The ambiance was fantastic in those first kilometers. The pacers were a bit crazy, yelling and cheering in Italian and even though I didn’t understand a whole lot, they had me smiling and laughing, too. I also quickly picked up on the Italian word, “dai,” which means “come on!” But it sounds like “die,” and later in the race, I wanted to yell back, “Yes, I’m dying!!”

Usually the pace would have been fine for me for a long time, but by 10k, I realized that my heart rate was higher than it should have been and so I started to slow a bit and over the next 10k watched the pacer balloons, along with my French companions, slowly fade away in front of me. I was still in the company of four men who were obviously employing the Jeff Galloway method of running/walking. They were in purple shirts and kept passing me, and then falling behind again when they took their walking intervals. I wondered how this method would work out for them. Eventually they plowed ahead.

I also realized by 10k that I was pretty tired. I shouldn’t be tired already at that pace, or this early in the race. Yet I managed to stay quite steady until 20k. By 15k, I was tired of circling parks and while they were pretty and all, I wanted to be back in the city with more excitement, crowds, etc. When is the party starting? I wondered. I thought they were supposed to have a clap competition here. I don’t see anyone clapping! Maybe they only clapped for the elite runners.

I also realized that I was a bit checked-out mentally. That lack of motivation I mentioned earlier? It was only getting worse. What am I doing here anyway? Whose grand idea was this? Maybe I’m not cut out to run marathons. Maybe I should stick to shorter races. I may have a point there. In any distance up to a half marathon, I can usually predict my finish time within a minute. With marathons, I can be accurate only when predicting within a 30-40 minute window!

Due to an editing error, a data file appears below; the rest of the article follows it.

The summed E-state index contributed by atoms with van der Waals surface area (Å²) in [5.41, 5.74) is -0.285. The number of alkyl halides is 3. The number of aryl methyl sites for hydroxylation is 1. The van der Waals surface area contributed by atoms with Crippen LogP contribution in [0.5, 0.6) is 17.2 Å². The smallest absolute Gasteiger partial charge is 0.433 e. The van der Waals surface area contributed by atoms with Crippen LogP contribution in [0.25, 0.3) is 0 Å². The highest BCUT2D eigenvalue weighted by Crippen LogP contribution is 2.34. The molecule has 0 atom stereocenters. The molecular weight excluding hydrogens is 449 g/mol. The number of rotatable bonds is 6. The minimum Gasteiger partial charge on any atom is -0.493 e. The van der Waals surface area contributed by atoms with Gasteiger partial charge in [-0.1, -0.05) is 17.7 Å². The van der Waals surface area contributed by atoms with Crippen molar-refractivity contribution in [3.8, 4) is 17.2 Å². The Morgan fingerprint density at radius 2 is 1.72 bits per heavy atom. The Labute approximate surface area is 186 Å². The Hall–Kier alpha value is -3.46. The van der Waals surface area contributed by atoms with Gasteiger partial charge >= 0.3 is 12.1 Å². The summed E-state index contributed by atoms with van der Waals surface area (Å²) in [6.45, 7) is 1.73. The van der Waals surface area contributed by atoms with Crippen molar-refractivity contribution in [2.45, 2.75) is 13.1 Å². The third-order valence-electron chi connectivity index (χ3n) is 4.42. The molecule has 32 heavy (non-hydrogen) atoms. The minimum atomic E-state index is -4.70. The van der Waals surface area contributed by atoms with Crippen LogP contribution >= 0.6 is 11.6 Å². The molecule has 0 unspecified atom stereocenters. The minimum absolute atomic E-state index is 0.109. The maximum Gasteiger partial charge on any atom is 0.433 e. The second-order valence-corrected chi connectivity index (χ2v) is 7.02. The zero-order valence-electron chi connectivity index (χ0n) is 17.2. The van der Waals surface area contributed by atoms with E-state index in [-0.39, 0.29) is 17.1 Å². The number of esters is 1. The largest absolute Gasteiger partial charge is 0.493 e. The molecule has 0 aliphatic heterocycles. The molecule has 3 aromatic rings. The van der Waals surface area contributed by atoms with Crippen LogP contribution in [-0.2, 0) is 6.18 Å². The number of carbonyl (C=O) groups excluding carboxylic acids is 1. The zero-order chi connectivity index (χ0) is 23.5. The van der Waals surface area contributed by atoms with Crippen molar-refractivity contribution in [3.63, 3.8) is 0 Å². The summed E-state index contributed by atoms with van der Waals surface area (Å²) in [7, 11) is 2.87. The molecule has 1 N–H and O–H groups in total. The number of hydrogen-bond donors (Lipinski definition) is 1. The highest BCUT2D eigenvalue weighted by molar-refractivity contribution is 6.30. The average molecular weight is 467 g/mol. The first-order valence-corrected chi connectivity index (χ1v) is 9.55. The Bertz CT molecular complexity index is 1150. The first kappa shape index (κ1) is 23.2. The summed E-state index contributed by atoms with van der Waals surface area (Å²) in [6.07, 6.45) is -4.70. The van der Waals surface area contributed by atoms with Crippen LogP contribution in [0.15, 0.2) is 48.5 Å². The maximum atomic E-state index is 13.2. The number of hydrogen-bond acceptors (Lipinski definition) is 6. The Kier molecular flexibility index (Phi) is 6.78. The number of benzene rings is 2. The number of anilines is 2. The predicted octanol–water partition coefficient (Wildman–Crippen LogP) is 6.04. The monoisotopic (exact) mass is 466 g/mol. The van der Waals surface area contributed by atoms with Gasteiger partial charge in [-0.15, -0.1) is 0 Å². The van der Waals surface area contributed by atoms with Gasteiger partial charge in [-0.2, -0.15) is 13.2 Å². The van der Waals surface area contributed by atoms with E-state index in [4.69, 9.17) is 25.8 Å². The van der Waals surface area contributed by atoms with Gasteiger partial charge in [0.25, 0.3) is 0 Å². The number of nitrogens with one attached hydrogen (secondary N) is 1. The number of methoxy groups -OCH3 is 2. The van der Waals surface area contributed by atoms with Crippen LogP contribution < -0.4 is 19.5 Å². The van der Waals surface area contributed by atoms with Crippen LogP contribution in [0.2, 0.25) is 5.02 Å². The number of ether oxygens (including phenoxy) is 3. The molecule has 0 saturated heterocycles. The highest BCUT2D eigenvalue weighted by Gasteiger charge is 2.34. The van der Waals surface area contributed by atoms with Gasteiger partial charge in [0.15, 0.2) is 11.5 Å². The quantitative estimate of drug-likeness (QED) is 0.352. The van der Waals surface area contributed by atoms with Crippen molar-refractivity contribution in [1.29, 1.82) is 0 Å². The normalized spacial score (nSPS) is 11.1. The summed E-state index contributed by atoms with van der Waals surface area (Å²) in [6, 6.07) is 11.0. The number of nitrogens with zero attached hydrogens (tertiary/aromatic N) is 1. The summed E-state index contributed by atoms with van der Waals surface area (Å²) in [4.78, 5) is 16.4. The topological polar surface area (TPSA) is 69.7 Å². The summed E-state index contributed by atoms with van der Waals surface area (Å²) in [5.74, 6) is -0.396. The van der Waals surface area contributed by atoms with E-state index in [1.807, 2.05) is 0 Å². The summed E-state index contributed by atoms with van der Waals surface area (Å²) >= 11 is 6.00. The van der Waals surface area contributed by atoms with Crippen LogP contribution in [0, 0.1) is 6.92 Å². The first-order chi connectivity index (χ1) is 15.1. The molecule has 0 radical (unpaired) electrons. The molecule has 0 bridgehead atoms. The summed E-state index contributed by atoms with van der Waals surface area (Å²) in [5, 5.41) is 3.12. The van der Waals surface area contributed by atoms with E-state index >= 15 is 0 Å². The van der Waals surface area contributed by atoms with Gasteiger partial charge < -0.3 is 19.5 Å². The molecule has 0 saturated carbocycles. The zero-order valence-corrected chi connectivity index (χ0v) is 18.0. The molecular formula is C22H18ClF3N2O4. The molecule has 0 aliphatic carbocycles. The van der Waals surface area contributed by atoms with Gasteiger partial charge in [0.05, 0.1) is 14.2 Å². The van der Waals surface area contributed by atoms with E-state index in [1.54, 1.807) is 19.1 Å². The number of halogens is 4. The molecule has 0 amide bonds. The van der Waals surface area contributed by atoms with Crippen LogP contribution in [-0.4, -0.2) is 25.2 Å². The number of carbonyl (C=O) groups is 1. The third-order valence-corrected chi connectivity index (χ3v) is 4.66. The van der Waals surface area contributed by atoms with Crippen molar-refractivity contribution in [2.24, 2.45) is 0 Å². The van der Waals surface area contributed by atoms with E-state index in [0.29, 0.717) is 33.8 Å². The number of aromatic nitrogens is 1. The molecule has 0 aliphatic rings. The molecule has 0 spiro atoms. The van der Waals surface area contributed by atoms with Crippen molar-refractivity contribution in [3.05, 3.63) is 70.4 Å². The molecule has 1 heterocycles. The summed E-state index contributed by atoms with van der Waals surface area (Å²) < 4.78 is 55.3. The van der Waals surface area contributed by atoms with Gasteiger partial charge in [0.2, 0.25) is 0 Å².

I tried to assess where my head was, how I could get rid of the negative thoughts and motivate myself to push forward, or if I even wanted to. And I realized that I wasn’t all there. Still moving, but mentally drifting. It wasn’t like what I had experienced during my first or second marathon, when I was present from beginning to end. It was different, and it wasn’t looking good. I simply didn’t care enough. Oh no, what to do?

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Marathon 2014 – My celebration of life (part 2)

I have a mental strategy for every long distance race I run, telling myself easy for the first quarter, steady for the middle half, and burn for the final quarter. So I was very focused on my pacing myself during the first 10k. I knew that the only way to make it through this race in my physical condition was to go much slower than I wanted to. In the beginning, everyone was passing me up and as a male-dominated race, this meant I almost got knocked over a couple of times (I later heard that one woman did get knocked to the ground at the start). But I refused to let the speed of others influence me. The sun was already bright but most of the time there was a gentle breeze. By the 5k point, the 3,000 runners had spread out enough that I had plenty of space and was at times even on my own during the first half. It was a countryside marathon that passed through numerous villages, so a very different experience from a city race. There is so much energy and hype in a city marathon like Chicago (my first), but this time, it was mostly quiet and peaceful, which is what I needed. I passed a small village around 7k and the locals were lining the streets and all cheered for me. At that point I got a little choked up at their kindness. Pull it together. I really enjoyed that first 10k and smiled and waved at everyone who came out to watch and cheer. In fact, I think I was smiling the whole time.

The next goal was to keep a steady pace until the halfway point. It was getting hotter and I started to regret not wearing sunscreen (sure enough, I got burnt). This was the quietest part of the race for me, but I didn’t mind. I knew I would be catching up with some of the others later on. I was feeling good and positive, but knew that the real challenge was still far off. I continued to smile and draw energy from the scattered spectators. Thankfully the water stations were well stocked (as opposed to Paris!) and so every 5 kilometers I picked up a bottle of water which more than lasted me to the next one. I was breezing by the kilometers and all was well.